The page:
Francis Ngannou’s hype train came to a halt at UFC 220, when the heavyweight title challenger found most of his offense neutralized by reigning champion Stipe Miocic in the main event at TD Garden in Boston, Massachusetts.
Ngannou, 31, had moments of success in the opening two rounds but was unable to counter Miocic’s wrestling-heavy gameplan, which earned the champ a clear-cut unanimous decision win.
UFC commentator Joe Rogan, who spoke to both men in the post-fight interview, isn’t sure if ‘The Predator’ trained any grappling in the lead-up to UFC 220 and says that that kind of preparation is unacceptable in the modern era of mixed martial arts.
“Before, everyone was saying, ‘Oh my God, he’s in tremendous shape, everything is amazing,’” Rogan said on a recent episode of the JRE MMA Show podcast, per MMA Junkie. “Then afterwards it’s like, ‘Oh, he doesn’t train on the ground.’ What? He doesn’t train on the ground? They go, ‘All he wants to do is strike.’ You can’t let him do that. You can’t let him.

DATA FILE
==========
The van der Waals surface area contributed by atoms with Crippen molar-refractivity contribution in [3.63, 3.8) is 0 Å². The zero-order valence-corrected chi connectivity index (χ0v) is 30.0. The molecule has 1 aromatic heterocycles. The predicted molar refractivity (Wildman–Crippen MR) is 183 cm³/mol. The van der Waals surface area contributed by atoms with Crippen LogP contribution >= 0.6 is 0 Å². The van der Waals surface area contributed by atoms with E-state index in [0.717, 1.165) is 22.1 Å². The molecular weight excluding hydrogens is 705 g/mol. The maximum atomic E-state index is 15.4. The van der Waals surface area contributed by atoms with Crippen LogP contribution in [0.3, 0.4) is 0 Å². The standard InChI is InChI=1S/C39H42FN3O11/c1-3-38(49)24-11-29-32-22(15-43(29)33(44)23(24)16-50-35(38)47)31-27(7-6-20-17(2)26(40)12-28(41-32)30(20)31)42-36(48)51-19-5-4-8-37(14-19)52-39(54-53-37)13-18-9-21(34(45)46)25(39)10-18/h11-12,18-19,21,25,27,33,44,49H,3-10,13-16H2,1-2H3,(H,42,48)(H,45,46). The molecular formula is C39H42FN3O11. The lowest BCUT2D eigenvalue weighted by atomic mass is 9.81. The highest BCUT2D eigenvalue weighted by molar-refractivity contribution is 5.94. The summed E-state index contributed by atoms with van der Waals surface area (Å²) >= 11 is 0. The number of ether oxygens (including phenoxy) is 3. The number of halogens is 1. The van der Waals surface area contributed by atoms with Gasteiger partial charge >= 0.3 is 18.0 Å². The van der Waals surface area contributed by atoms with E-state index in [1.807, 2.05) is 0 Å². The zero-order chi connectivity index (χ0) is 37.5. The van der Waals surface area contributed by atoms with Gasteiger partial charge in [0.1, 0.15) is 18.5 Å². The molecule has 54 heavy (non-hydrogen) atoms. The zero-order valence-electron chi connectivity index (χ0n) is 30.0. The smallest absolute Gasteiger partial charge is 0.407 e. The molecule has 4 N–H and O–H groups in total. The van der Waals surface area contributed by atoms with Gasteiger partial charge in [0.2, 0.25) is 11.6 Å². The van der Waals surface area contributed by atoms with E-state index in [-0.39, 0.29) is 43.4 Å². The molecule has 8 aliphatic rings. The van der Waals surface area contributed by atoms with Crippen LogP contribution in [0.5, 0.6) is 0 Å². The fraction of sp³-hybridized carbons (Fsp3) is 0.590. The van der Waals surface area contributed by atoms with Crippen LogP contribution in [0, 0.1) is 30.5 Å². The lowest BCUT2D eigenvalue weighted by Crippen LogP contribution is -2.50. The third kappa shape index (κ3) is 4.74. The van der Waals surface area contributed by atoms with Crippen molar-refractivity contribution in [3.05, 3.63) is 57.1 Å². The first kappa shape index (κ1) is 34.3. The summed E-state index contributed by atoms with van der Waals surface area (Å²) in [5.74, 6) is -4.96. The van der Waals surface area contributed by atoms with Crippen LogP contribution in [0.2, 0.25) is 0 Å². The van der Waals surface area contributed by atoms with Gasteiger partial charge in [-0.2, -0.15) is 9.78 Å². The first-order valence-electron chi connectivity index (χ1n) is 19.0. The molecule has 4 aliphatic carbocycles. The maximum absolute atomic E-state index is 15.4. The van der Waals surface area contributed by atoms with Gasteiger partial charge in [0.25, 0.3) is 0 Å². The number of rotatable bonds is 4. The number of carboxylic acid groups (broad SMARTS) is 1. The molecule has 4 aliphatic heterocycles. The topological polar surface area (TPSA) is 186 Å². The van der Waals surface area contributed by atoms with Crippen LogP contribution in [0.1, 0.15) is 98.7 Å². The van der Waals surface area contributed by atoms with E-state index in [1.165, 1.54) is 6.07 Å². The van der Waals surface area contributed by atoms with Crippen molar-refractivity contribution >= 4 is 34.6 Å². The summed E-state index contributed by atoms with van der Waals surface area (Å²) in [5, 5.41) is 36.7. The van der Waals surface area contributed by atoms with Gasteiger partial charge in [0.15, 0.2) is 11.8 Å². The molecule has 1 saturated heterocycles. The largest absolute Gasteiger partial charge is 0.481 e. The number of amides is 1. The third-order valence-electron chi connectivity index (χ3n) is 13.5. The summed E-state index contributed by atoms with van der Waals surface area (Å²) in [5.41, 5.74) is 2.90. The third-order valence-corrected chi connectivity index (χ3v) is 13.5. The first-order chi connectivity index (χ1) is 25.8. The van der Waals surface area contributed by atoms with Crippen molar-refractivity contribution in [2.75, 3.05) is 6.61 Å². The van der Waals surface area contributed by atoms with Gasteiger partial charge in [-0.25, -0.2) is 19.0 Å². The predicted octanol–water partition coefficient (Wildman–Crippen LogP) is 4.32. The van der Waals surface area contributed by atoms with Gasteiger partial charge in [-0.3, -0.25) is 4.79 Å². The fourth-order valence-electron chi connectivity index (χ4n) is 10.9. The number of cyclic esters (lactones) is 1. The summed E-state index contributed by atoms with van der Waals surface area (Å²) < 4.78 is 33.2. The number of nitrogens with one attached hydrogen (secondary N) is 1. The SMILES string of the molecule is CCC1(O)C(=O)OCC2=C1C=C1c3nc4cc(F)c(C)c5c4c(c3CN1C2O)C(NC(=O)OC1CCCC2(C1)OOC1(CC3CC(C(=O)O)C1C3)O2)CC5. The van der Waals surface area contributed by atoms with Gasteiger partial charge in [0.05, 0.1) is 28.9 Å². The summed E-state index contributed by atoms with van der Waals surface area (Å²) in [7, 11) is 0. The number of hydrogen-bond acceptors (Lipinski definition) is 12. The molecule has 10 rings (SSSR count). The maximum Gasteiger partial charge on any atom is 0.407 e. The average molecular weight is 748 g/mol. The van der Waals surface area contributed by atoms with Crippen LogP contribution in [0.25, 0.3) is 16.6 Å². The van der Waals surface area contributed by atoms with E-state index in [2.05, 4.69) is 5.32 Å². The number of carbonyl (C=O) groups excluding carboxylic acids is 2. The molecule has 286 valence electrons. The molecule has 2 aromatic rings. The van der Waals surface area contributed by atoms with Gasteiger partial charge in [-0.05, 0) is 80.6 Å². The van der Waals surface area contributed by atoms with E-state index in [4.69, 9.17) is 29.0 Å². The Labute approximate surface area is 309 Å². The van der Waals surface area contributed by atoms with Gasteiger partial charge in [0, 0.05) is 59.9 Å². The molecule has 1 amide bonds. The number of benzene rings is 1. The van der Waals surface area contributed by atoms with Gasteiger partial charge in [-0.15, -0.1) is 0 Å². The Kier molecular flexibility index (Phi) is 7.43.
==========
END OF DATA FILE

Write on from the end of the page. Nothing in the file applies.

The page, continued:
“He’s going to fight a Division-I wrestler,” he continued. “How is he going to do this? How is he going to stand up? He’s going to magically get up? You have to train it.”
Ngannou, who made his professional MMA debut in 2013, seemed to rely solely on his size and athleticism to counter Miocic’s takedowns.
But it wasn’t enough.
The Cameroonian didn’t know what to do once the fight hit the ground and admitted that he underestimated Stipe at the post-fight press conference. Despite his relative inexperience, Ngannou still troubled Miocic early on and was a threat for the entire five rounds.
The knockout artist said he learned a lot from UFC 220 and, with the right adjustments, could be a future heavyweight champion.
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